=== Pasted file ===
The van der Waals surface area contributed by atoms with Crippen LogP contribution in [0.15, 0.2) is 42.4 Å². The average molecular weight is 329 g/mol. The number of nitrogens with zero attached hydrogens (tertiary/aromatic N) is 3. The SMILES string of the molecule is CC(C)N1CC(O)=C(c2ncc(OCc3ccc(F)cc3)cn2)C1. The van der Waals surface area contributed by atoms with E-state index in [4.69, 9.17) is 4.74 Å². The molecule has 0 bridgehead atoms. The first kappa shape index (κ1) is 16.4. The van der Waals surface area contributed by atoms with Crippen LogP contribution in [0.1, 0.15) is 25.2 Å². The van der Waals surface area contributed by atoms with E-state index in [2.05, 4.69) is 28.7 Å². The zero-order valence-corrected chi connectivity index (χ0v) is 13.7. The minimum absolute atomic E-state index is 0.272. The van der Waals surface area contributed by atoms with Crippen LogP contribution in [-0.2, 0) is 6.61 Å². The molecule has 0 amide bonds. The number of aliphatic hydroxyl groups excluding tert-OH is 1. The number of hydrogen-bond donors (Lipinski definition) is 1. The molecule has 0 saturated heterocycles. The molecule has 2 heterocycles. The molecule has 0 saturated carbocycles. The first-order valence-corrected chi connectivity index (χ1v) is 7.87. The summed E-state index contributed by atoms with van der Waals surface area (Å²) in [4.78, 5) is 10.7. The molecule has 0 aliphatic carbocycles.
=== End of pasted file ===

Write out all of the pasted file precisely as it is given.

The van der Waals surface area contributed by atoms with Crippen LogP contribution in [0.15, 0.2) is 42.4 Å². The average molecular weight is 329 g/mol. The number of nitrogens with zero attached hydrogens (tertiary/aromatic N) is 3. The SMILES string of the molecule is CC(C)N1CC(O)=C(c2ncc(OCc3ccc(F)cc3)cn2)C1. The van der Waals surface area contributed by atoms with E-state index in [4.69, 9.17) is 4.74 Å². The molecule has 0 bridgehead atoms. The first kappa shape index (κ1) is 16.4. The van der Waals surface area contributed by atoms with Crippen LogP contribution in [0.1, 0.15) is 25.2 Å². The van der Waals surface area contributed by atoms with E-state index in [2.05, 4.69) is 28.7 Å². The zero-order valence-corrected chi connectivity index (χ0v) is 13.7. The minimum absolute atomic E-state index is 0.272. The van der Waals surface area contributed by atoms with Crippen LogP contribution in [-0.2, 0) is 6.61 Å². The molecule has 0 amide bonds. The number of aliphatic hydroxyl groups excluding tert-OH is 1. The number of hydrogen-bond donors (Lipinski definition) is 1. The molecule has 0 saturated heterocycles. The molecule has 2 heterocycles. The molecule has 0 saturated carbocycles. The first-order valence-corrected chi connectivity index (χ1v) is 7.87. The summed E-state index contributed by atoms with van der Waals surface area (Å²) in [4.78, 5) is 10.7. The molecule has 0 aliphatic carbocycles.